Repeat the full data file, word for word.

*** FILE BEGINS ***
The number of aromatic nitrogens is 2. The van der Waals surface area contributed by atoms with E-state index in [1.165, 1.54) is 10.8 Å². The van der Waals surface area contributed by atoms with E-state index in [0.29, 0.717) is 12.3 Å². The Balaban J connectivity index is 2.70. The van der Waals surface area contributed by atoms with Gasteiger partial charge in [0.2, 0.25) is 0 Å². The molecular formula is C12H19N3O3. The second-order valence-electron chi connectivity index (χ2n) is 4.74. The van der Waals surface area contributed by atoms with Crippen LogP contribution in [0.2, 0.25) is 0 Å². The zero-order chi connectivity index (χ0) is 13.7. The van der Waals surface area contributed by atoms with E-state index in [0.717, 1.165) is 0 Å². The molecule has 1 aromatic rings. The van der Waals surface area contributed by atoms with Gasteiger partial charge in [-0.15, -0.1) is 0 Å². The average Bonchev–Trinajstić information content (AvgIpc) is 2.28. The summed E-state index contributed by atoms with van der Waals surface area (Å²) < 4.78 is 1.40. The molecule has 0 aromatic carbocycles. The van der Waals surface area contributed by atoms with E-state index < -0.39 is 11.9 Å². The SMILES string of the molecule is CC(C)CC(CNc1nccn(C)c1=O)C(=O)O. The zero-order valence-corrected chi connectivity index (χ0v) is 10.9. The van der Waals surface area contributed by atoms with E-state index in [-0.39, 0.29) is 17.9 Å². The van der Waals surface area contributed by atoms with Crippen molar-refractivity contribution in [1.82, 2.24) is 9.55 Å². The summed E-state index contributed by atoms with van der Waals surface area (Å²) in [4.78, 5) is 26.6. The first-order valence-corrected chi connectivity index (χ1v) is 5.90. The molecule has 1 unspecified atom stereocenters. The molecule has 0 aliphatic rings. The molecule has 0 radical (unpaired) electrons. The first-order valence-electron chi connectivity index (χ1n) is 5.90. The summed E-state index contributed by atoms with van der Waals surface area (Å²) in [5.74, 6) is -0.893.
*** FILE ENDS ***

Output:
The number of aromatic nitrogens is 2. The van der Waals surface area contributed by atoms with E-state index in [1.165, 1.54) is 10.8 Å². The van der Waals surface area contributed by atoms with E-state index in [0.29, 0.717) is 12.3 Å². The Balaban J connectivity index is 2.70. The van der Waals surface area contributed by atoms with Gasteiger partial charge in [0.2, 0.25) is 0 Å². The molecular formula is C12H19N3O3. The second-order valence-electron chi connectivity index (χ2n) is 4.74. The van der Waals surface area contributed by atoms with Crippen LogP contribution in [0.2, 0.25) is 0 Å². The zero-order chi connectivity index (χ0) is 13.7. The van der Waals surface area contributed by atoms with E-state index in [0.717, 1.165) is 0 Å². The molecule has 1 aromatic rings. The van der Waals surface area contributed by atoms with Gasteiger partial charge in [-0.15, -0.1) is 0 Å². The average Bonchev–Trinajstić information content (AvgIpc) is 2.28. The summed E-state index contributed by atoms with van der Waals surface area (Å²) < 4.78 is 1.40. The molecule has 0 aromatic carbocycles. The van der Waals surface area contributed by atoms with E-state index < -0.39 is 11.9 Å². The SMILES string of the molecule is CC(C)CC(CNc1nccn(C)c1=O)C(=O)O. The zero-order valence-corrected chi connectivity index (χ0v) is 10.9. The van der Waals surface area contributed by atoms with E-state index in [-0.39, 0.29) is 17.9 Å². The van der Waals surface area contributed by atoms with Crippen molar-refractivity contribution in [1.82, 2.24) is 9.55 Å². The summed E-state index contributed by atoms with van der Waals surface area (Å²) in [4.78, 5) is 26.6. The first-order valence-corrected chi connectivity index (χ1v) is 5.90. The molecule has 1 unspecified atom stereocenters. The molecule has 0 aliphatic rings. The molecule has 0 radical (unpaired) electrons. The first-order valence-electron chi connectivity index (χ1n) is 5.90. The summed E-state index contributed by atoms with van der Waals surface area (Å²) in [5.74, 6) is -0.893.